CHARLESTON, W.Va. — The House Finance Committee spent just over two hours hashing over HB 168, the so-called Equal Opportunity Education Scholarship program, and barely passed it, with two Republican members crossing over.
Shortly after, chairman Eric Householder, R-Berkeley, took up another tax credit bill, HB 167, but apparently sensing party discord, cut off discussion and adjourned the meeting. Bills aren’t really dead until the final gavel falls, but Householder said later that Finance won’t meet again, so it’s mostly dead.
Also failing were bills to reestablish the sales tax holiday, HB 171, and to establish an annual cost of living allowance for retired teachers and support staff, HB 173. Neither of those even got on the agenda.
HB 168 creates a tax credit for any taxpayer who makes a contribution to an eligible scholarship-granting organization. The credit would equal 50 percent of the total amount of the contributions made during a taxable year, up to $1,000 for single individuals; $2,000 for married individuals filing jointly; or $100,000 for any legal business entity. The scholarships would chiefly benefit private school students. Total annual credits are capped at $5 million.
It also creates tax credits for any taxpayer who contributes to an eligible education improvement grant organization or an eligible public school district or foundation. The credit limits are the same, with a separate $5 million aggregate cap for donations in these three areas. No school district would receive more than $100,000.
Delegate Doug Skaff, D-Kanawha, noted during questioning that the total $10 million that could be credited would come out of the General Fund and not be available to use elsewhere.
Minority Chair Mick Bates, D-Raleigh, had some problems with unclear definitions of business entities, among other things, and moved to table the bill; that failed in a voice vote.
Scott Jensen, with the school-choice advocacy group American Federation for Children had brought the model bill to the attention of GOP legislators and fielded some questions about the bill.
Eighteen states have similar laws, he said, including neighboring Virginia and Pennsylvania. Florida has the largest program, benefiting more than 100,000 students. West Virginia’s bill was built on the Oklahoma model.
Almost all of the programs expanded over time, he said, as demand for the credits exceeded the caps. He said no states saw any ill effects to their general budgets from the credits.
In states that accept donations from businesses and individuals, he said, the vast majority of donations come from individuals.
The West Virginia Center on Budget and Policy opposes the bill and policy analyst Sean O’Leary said the bill offers incentives to leave the public school system and will have a negative impact on the state school aid formula as the money follows the students to private schools.
When asked, he pointed out that families earning up to 300% of federal poverty level can qualify for scholarships. With a state median income of $54,000, it could apply to more than half the state’s population, perhaps as much as 80 percent.
Delegate Larry Rowe, D-Kanawha, had several objections to the bill. One, he asserted that all $10 million in tax credits will go to private schools. As the bill was intended, that’s half true: up to $5 million in credits are for donations to private schools.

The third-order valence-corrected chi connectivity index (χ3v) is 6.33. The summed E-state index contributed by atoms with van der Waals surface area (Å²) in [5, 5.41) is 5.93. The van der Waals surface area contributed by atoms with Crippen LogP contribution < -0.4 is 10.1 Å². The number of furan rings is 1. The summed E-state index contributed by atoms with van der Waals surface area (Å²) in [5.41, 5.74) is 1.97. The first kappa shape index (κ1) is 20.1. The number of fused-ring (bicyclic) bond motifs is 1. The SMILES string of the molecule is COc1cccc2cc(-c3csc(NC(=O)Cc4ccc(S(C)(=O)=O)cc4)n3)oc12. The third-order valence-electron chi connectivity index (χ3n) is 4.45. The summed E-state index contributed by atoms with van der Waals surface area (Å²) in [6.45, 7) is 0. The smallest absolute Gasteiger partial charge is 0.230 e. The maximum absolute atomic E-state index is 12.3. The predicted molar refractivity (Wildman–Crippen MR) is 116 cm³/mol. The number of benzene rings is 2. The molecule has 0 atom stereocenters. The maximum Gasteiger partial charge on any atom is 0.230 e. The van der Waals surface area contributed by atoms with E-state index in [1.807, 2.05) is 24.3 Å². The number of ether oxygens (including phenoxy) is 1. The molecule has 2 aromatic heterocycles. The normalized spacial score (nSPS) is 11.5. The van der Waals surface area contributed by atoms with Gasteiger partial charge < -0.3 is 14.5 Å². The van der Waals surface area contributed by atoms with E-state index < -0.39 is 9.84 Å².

The other half is based on a provision that excludes donations to public schools within a 10-mile radius of an eligible private school – which would rule out many schools in Charleston and Morgantown.
However, Jensen said that language was carried over from the Oklahoma bill, where they were trying to help rural public schools, and should be amended out – which is likely to happen on Wednesday.
Delegate Daniel Linville, R-Cabell, supported it, saying, “All we’re doing is incentivizing people to invest in education.”
With GOP Delegates Bill Anderson and Steve Westfall voting no, the roll-call vote reached 11-11, requiring Householder to break the tie to pass it.
HB 168 came to the House floor and was read a first time. It will be on second reading and open for amendment on Wednesday.
Some bill opponents pointed out in hallway talk and Twitter posts that the American Federation for Children has ties to U.S. Education Secretary Betsy DeVos, who is backing in Congress the Education Freedom Scholarships bill, which has parallels to HB 168. AFC says on its website, “Education Freedom Scholarships, funded through individual and business contributions to nonprofit Scholarship Granting Organizations, would provide children across the nation with access to schools of their families’ choice and customized educational options tailored to their children’s individual needs.”
With only 30 minutes of meeting time left, the committee took up HB 167, which offers homeschool and private school families tax credits of up to $3,000 per student.
Westfall’s questioning showed concerns that the credit could be carried over and could apply after the student graduates from high school. Others objected that it didn’t apply to public school supply expenses.
Deputy Revenue Secretary Mark Muchow told the members that there are 11.400 students in private schools and another 11,000 in home schools. That means the impact on the state budget could reach $69 million, though $30 million was more realistic given the income levels and tax liabilities of the eligible families. “It would be a pretty pricey program.”